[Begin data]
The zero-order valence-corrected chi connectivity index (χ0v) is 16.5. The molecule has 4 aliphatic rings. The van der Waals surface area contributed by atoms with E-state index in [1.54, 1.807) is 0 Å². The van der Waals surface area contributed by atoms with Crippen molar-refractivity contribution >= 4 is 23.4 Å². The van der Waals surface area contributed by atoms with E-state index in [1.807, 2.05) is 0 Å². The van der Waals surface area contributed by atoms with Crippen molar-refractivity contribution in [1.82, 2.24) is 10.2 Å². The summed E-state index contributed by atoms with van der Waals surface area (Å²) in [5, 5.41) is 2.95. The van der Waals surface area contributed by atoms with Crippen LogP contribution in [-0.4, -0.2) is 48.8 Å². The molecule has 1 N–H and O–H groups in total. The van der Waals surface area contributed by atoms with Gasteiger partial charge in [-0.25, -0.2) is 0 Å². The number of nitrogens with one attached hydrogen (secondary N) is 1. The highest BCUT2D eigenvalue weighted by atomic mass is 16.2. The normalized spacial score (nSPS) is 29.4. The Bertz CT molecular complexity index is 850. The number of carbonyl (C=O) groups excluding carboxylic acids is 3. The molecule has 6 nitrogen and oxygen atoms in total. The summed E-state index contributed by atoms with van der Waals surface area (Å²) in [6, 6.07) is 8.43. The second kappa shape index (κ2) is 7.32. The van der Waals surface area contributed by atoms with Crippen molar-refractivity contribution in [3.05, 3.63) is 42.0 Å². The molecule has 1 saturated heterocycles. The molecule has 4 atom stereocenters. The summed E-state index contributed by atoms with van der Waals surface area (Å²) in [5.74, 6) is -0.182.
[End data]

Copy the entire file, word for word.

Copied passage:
The zero-order valence-corrected chi connectivity index (χ0v) is 16.5. The molecule has 4 aliphatic rings. The van der Waals surface area contributed by atoms with E-state index in [1.54, 1.807) is 0 Å². The van der Waals surface area contributed by atoms with Crippen molar-refractivity contribution >= 4 is 23.4 Å². The van der Waals surface area contributed by atoms with E-state index in [1.807, 2.05) is 0 Å². The van der Waals surface area contributed by atoms with Crippen molar-refractivity contribution in [1.82, 2.24) is 10.2 Å². The summed E-state index contributed by atoms with van der Waals surface area (Å²) in [5, 5.41) is 2.95. The van der Waals surface area contributed by atoms with Crippen LogP contribution in [-0.4, -0.2) is 48.8 Å². The molecule has 1 N–H and O–H groups in total. The van der Waals surface area contributed by atoms with Gasteiger partial charge in [-0.25, -0.2) is 0 Å². The number of nitrogens with one attached hydrogen (secondary N) is 1. The highest BCUT2D eigenvalue weighted by atomic mass is 16.2. The normalized spacial score (nSPS) is 29.4. The Bertz CT molecular complexity index is 850. The number of carbonyl (C=O) groups excluding carboxylic acids is 3. The molecule has 6 nitrogen and oxygen atoms in total. The summed E-state index contributed by atoms with van der Waals surface area (Å²) in [6, 6.07) is 8.43. The second kappa shape index (κ2) is 7.32. The van der Waals surface area contributed by atoms with Crippen molar-refractivity contribution in [3.05, 3.63) is 42.0 Å². The molecule has 1 saturated heterocycles. The molecule has 4 atom stereocenters. The summed E-state index contributed by atoms with van der Waals surface area (Å²) in [5.74, 6) is -0.182.